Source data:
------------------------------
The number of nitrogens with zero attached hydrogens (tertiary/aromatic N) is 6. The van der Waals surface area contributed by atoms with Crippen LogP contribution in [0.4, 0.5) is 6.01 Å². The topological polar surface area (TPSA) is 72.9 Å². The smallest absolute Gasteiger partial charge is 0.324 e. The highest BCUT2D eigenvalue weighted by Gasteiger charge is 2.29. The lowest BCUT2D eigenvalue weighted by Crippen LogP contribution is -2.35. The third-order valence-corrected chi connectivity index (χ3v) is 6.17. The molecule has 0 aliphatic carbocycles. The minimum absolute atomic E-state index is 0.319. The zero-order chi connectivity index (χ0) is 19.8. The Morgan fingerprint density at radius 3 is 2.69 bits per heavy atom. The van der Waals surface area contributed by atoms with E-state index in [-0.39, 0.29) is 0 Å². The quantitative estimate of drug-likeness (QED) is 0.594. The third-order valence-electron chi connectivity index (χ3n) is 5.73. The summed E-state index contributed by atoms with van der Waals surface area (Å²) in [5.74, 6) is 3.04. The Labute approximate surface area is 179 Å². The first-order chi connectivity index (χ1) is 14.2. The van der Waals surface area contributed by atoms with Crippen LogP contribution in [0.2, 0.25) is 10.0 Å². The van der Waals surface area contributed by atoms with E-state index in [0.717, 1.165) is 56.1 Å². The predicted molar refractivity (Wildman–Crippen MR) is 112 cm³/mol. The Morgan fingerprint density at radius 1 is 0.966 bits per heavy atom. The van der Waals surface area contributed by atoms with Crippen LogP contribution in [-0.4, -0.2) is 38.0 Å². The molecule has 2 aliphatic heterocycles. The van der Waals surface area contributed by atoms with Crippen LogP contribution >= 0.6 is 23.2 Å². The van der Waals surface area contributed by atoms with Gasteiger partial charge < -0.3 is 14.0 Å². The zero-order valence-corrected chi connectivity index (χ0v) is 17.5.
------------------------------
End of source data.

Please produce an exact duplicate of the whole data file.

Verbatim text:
The number of nitrogens with zero attached hydrogens (tertiary/aromatic N) is 6. The van der Waals surface area contributed by atoms with Crippen LogP contribution in [0.4, 0.5) is 6.01 Å². The topological polar surface area (TPSA) is 72.9 Å². The smallest absolute Gasteiger partial charge is 0.324 e. The highest BCUT2D eigenvalue weighted by Gasteiger charge is 2.29. The lowest BCUT2D eigenvalue weighted by Crippen LogP contribution is -2.35. The third-order valence-corrected chi connectivity index (χ3v) is 6.17. The molecule has 0 aliphatic carbocycles. The minimum absolute atomic E-state index is 0.319. The zero-order chi connectivity index (χ0) is 19.8. The Morgan fingerprint density at radius 3 is 2.69 bits per heavy atom. The van der Waals surface area contributed by atoms with E-state index in [-0.39, 0.29) is 0 Å². The quantitative estimate of drug-likeness (QED) is 0.594. The third-order valence-electron chi connectivity index (χ3n) is 5.73. The summed E-state index contributed by atoms with van der Waals surface area (Å²) in [5.74, 6) is 3.04. The Labute approximate surface area is 179 Å². The first-order chi connectivity index (χ1) is 14.2. The van der Waals surface area contributed by atoms with Crippen LogP contribution in [0.2, 0.25) is 10.0 Å². The van der Waals surface area contributed by atoms with E-state index in [0.717, 1.165) is 56.1 Å². The predicted molar refractivity (Wildman–Crippen MR) is 112 cm³/mol. The Morgan fingerprint density at radius 1 is 0.966 bits per heavy atom. The van der Waals surface area contributed by atoms with Crippen LogP contribution in [-0.4, -0.2) is 38.0 Å². The molecule has 2 aliphatic heterocycles. The van der Waals surface area contributed by atoms with Crippen LogP contribution >= 0.6 is 23.2 Å². The van der Waals surface area contributed by atoms with Gasteiger partial charge < -0.3 is 14.0 Å². The zero-order valence-corrected chi connectivity index (χ0v) is 17.5.